“Kick Out the Jams” itself quickly followed, with Zen Guerrilla’s Marcus Durant taking over on vocals, channeling MC5 singer Rob Tyner’s throaty, soulful delivery, stoking us up to dance and shout along.  On this and “Come Together”, Kramer locked in with Soundgarden’s Kim Thayil for a meaty twin guitar punch a la Fred “Sonic” Smith; meanwhile, Faith No More bassist Billy Gould and Fugazi drummer Brendan Canty laid down deep irresistible grooves, vibrating human bodies and rattling the concrete floor.  This was hard rock honed to a keen point —  recklessly idealistic, the barbaric yawp of youth refined by decades of hard knocks, dearly bought wisdom, revived dedication to craft and killer instinct.  Plus the obvious determination to give the crowd a good time.

 

 

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MC50: Kick Out the Jams – The 50th Anniversary Tour

From Shorefire Media:

Wayne Kramer, leader of Detroit’s proto-punk/hard rock band MC5, announces 35 North American dates for “Kick Out the Jams: The 50th Anniversary Tour.” Touring with the MC50 — which includes guitarist Kim Thayil (Soundgarden), drummer Brendan Canty (Fugazi), bassist Dug Pinnick (King’s X), and frontman Marcus Durant (Zen Guerrilla) — Kramer will be celebrating the landmark anniversary of the MC5’s incendiary debut album Kick Out the Jams and the release of his memoir The Hard Stuff: Dope, Crime, the MC5, and My Life of Impossibilities, to be published August 14 by Da Capo Press.

The North American tour begins in early September, after several European summer festivals, and culminates with an October 27th concert back where it all began: in Detroit in 1968, where Kick Out the Jams — recently cited by Pitchfork as one of the 50 best albums of the 1960s—was recorded live in front of a raucous home town audience at the Grande Ballroom on Halloween night. On the MC50 tour, Kramer and the band will play the album Kick Out the Jams in its entirety followed by an encore of MC5 material that will change each night …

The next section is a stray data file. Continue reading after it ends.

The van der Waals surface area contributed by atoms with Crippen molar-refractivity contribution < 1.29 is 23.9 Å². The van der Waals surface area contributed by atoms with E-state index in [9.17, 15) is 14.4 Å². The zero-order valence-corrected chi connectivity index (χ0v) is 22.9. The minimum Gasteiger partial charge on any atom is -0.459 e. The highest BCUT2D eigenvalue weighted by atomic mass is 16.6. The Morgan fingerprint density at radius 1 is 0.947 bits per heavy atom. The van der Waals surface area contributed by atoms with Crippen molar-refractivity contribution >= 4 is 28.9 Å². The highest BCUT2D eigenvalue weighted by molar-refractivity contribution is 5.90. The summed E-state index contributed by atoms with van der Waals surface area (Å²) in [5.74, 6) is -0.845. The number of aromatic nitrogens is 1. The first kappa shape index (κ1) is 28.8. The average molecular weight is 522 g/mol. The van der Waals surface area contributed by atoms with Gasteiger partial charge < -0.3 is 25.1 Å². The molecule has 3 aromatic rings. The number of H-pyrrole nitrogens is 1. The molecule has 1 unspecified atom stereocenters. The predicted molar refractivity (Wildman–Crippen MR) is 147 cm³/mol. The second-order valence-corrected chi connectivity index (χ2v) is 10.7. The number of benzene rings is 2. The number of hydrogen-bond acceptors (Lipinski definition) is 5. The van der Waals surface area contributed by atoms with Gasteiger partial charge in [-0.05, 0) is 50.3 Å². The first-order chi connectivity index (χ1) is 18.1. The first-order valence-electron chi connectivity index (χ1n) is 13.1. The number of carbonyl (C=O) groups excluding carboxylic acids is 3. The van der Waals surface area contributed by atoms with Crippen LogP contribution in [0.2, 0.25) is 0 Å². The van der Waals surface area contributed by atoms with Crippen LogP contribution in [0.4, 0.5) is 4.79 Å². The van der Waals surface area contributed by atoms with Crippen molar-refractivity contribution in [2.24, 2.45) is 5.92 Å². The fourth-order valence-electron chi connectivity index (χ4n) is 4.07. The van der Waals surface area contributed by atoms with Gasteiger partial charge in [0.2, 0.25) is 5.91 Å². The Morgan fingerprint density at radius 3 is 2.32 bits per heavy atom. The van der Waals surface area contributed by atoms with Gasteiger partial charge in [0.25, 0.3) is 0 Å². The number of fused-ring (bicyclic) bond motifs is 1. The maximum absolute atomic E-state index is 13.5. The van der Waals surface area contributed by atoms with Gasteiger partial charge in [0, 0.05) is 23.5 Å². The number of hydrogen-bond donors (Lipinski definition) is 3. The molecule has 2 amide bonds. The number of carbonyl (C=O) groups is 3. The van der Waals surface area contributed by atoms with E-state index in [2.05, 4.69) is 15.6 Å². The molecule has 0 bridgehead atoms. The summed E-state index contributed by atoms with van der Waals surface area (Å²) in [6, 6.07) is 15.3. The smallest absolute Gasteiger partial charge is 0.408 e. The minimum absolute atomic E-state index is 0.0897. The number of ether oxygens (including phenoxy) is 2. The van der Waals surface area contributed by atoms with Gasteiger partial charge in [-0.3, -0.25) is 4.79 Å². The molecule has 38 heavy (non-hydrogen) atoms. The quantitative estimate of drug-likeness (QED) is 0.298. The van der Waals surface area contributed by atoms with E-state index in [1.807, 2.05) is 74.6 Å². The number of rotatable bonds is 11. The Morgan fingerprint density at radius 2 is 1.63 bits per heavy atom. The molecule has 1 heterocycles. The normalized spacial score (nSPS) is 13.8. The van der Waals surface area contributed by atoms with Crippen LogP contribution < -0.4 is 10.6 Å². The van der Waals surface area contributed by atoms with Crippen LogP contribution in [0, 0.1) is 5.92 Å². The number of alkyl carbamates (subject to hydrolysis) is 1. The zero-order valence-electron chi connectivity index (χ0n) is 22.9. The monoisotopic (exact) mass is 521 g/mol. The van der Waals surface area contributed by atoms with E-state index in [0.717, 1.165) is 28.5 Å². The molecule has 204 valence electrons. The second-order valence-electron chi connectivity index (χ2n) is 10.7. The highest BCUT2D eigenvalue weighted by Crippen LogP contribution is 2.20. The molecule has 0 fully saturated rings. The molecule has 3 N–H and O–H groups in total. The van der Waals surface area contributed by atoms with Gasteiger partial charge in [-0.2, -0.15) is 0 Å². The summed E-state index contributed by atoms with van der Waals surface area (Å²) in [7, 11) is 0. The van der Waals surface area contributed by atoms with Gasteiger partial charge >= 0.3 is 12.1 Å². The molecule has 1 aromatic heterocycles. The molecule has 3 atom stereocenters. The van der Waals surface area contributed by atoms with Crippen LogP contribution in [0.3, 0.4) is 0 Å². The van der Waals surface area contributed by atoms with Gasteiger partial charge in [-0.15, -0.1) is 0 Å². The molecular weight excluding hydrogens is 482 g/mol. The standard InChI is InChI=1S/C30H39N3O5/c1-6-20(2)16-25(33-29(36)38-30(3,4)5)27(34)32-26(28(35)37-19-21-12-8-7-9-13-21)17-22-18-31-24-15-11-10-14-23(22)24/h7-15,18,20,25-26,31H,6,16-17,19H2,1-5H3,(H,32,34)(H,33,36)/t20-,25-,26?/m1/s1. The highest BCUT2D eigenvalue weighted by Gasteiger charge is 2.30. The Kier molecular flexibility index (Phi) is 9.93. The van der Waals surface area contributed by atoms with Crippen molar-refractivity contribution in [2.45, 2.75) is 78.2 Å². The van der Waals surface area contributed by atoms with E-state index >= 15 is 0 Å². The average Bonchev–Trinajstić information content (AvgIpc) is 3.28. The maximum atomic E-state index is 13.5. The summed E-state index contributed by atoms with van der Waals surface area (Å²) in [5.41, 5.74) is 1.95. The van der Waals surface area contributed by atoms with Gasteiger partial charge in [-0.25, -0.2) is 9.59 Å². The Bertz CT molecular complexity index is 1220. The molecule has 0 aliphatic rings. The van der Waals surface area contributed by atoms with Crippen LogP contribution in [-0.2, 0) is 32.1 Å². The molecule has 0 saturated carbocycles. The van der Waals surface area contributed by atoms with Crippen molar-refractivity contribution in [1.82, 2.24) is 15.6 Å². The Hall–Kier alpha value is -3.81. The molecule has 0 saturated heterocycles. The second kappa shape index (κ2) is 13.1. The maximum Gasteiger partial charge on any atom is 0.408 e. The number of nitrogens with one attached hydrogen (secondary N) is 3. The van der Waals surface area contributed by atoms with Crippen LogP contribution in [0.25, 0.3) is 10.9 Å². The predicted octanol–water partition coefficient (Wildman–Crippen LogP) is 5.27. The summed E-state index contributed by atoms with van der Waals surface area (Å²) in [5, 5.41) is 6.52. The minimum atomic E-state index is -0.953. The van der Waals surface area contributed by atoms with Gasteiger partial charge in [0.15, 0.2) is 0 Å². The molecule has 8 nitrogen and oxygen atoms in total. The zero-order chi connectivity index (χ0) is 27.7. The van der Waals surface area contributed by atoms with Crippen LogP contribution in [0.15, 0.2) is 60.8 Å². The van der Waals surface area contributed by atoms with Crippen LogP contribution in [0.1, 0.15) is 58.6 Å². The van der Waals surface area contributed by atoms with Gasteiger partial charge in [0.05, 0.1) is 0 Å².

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1969: A Blast from the Past

“Well it’s 1969 OK all across the USA
It’s another year for me and you
                                      Another year with nothing to do”  — 1969, The Stooges

I was 7 going on 8 in 1969.  But my brother was ten years older — and Detroit was a prime location to explore rock as it turned psychedelic, then progressive, still with plenty of punk attitude.  Our cousin from Lansing was about the same age as my brother — so they did a fair amount of concertgoing together.

The other day, out of the blue I got a letter from our cousin, reproduced below with my random thoughts interspersed:

Dear Cousin Rick,